African Health Sciences
Makerere University Medical School
Vol. 4, No. 3, 2004, pp. 155-159
Bioline Code: hs04030
Full paper language: English
Document type: Research Article
Document available free of charge
African Health Sciences, Vol. 4, No. 3, 2004, pp. 155-159
© Copyright 2004 - Makerere Medical School, Uganda
Quality of Care Provided to Febrile Children Presenting in Rural Private Clinics on the Kenyan coast|
Abuya, T. O; Molynuex, C. S; Orago, A.S.S; Were, S & Marsh, V
Background: Private sector health facilities are diverse in nature, and offer widely varying quality of care (QOC).
Objectives: The study aimed to describe the QOC provided to febrile children at rural private clinics on the Kenyan coast and stakeholder perspectives on standards of practice and opportunities for change.
Methods: Data collection methods were structured observations of consultations; interviews with users on exit from clinic and at home and in depth interviews with private practitioners (PP) and district health managers.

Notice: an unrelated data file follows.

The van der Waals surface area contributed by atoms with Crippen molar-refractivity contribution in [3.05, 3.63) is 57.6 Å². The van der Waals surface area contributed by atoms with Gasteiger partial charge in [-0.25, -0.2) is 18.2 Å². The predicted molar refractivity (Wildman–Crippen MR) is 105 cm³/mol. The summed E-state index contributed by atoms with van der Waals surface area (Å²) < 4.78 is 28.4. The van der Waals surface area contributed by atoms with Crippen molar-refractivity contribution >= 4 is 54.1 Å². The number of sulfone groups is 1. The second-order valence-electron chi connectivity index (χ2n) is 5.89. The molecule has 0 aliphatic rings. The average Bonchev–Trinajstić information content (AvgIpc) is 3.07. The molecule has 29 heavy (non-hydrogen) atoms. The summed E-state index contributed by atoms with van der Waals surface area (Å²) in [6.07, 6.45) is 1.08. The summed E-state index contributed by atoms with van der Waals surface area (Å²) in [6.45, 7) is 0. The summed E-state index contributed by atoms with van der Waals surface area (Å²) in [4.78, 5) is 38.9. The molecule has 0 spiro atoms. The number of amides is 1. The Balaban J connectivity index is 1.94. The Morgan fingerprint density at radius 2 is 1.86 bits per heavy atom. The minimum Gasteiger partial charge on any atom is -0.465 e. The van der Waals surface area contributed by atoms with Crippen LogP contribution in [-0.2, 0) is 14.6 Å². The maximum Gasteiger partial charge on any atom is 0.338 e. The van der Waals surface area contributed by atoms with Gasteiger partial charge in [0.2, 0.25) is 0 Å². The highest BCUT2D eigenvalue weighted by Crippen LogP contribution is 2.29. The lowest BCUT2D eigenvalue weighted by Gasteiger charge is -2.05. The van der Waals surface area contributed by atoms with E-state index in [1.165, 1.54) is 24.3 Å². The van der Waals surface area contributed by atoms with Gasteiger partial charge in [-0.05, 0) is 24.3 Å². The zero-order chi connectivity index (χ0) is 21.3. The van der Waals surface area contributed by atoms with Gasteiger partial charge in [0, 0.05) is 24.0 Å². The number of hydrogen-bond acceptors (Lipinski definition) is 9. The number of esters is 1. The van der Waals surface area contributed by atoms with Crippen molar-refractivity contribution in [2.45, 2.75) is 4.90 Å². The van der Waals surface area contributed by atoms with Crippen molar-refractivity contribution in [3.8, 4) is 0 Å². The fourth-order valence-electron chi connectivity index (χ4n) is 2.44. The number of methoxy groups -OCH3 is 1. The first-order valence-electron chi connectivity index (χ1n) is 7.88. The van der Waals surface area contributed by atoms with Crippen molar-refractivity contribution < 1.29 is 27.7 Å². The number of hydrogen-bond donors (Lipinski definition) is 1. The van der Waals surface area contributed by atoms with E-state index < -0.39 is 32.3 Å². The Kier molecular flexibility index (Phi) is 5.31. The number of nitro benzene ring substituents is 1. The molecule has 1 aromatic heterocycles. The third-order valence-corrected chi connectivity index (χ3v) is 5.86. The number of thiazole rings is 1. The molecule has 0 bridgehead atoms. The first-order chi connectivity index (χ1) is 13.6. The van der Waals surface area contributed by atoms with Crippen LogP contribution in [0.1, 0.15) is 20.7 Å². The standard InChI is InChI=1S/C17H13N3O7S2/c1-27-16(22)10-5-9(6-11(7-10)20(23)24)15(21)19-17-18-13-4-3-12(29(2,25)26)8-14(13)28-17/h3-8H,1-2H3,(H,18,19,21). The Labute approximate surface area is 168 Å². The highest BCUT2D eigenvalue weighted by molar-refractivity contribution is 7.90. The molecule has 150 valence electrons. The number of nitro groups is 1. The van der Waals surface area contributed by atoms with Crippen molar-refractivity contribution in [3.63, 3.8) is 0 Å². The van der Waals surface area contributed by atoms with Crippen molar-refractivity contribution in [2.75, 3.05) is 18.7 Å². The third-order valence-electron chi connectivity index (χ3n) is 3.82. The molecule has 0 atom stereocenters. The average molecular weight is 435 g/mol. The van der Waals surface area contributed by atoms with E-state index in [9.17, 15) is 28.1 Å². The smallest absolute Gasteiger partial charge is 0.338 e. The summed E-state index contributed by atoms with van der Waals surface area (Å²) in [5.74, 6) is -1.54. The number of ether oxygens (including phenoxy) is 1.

Findings: Private clinics have basic structural features for health care delivery. The majority of the clinics in this study were owned and run by single-handed trained medical practitioners. Amongst 92 observed consultations, 62% of diagnoses made were consistent with the history, examinations and tests performed. 74% of childhood fevers were diagnosed as malaria, and 88% of all prescriptions contained an antimalarial drug. Blood slides for malaria parasites were performed in 55 children (60%). Of those whose blood slide was positive (n=27), 52% and 48% were treated with a nationally recommended first or second line antimalarial drug, respectively. Where no blood slide was done (n=37), 73% were prescribed a nationally recommended first line and 27% received a second line antimalarial drug. Overall, 68 % of antimalarial drugs were prescribed in an appropriate dose and regime. Both private practitioners and district health managers expressed the view that existing linkages between the public and private health sectors within the district are haphazard and inadequate.
Conclusions: Although rural PPs are potentially well placed for treatment of febrile cases in remote settings, they exhibit varying QOC. Practitioners, users and district managers supported the need to develop interventions to improve QOC. The study identifies the need to consider involvement of the for-profit providers in the implementation of the IMCI guidelines in Kenya.
Quality of care, febrile illness, malaria, private practitioners, private clinics